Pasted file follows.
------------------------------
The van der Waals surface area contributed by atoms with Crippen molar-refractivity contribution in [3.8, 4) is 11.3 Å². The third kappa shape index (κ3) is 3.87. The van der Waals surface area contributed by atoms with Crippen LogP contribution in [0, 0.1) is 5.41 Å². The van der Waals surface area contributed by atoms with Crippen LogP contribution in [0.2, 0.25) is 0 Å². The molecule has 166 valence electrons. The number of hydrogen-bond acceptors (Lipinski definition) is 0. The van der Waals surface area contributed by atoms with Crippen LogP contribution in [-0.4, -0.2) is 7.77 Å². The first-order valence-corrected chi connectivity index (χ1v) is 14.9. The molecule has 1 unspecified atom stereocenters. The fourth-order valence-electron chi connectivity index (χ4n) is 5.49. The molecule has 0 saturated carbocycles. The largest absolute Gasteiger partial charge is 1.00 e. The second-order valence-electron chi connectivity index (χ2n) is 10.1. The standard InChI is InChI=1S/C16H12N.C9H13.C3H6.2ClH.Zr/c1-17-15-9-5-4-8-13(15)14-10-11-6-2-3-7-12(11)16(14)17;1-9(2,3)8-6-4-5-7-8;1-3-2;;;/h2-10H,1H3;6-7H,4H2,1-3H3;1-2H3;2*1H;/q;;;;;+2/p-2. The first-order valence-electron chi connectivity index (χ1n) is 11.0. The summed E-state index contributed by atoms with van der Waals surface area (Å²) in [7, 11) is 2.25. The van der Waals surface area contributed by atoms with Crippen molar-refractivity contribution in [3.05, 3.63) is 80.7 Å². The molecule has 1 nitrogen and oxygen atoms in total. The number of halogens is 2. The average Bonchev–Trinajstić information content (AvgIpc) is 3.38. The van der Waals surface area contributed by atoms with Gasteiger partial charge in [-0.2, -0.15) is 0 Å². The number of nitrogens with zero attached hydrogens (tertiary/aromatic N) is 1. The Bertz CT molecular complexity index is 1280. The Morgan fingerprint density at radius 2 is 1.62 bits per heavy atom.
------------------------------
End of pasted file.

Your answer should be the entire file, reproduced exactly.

The van der Waals surface area contributed by atoms with Crippen molar-refractivity contribution in [3.8, 4) is 11.3 Å². The third kappa shape index (κ3) is 3.87. The van der Waals surface area contributed by atoms with Crippen LogP contribution in [0, 0.1) is 5.41 Å². The van der Waals surface area contributed by atoms with Crippen LogP contribution in [0.2, 0.25) is 0 Å². The molecule has 166 valence electrons. The number of hydrogen-bond acceptors (Lipinski definition) is 0. The van der Waals surface area contributed by atoms with Crippen LogP contribution in [-0.4, -0.2) is 7.77 Å². The first-order valence-corrected chi connectivity index (χ1v) is 14.9. The molecule has 1 unspecified atom stereocenters. The fourth-order valence-electron chi connectivity index (χ4n) is 5.49. The molecule has 0 saturated carbocycles. The largest absolute Gasteiger partial charge is 1.00 e. The second-order valence-electron chi connectivity index (χ2n) is 10.1. The standard InChI is InChI=1S/C16H12N.C9H13.C3H6.2ClH.Zr/c1-17-15-9-5-4-8-13(15)14-10-11-6-2-3-7-12(11)16(14)17;1-9(2,3)8-6-4-5-7-8;1-3-2;;;/h2-10H,1H3;6-7H,4H2,1-3H3;1-2H3;2*1H;/q;;;;;+2/p-2. The first-order valence-electron chi connectivity index (χ1n) is 11.0. The summed E-state index contributed by atoms with van der Waals surface area (Å²) in [7, 11) is 2.25. The van der Waals surface area contributed by atoms with Crippen molar-refractivity contribution in [3.05, 3.63) is 80.7 Å². The molecule has 1 nitrogen and oxygen atoms in total. The number of halogens is 2. The average Bonchev–Trinajstić information content (AvgIpc) is 3.38. The van der Waals surface area contributed by atoms with Gasteiger partial charge in [-0.2, -0.15) is 0 Å². The number of nitrogens with zero attached hydrogens (tertiary/aromatic N) is 1. The Bertz CT molecular complexity index is 1280. The Morgan fingerprint density at radius 2 is 1.62 bits per heavy atom.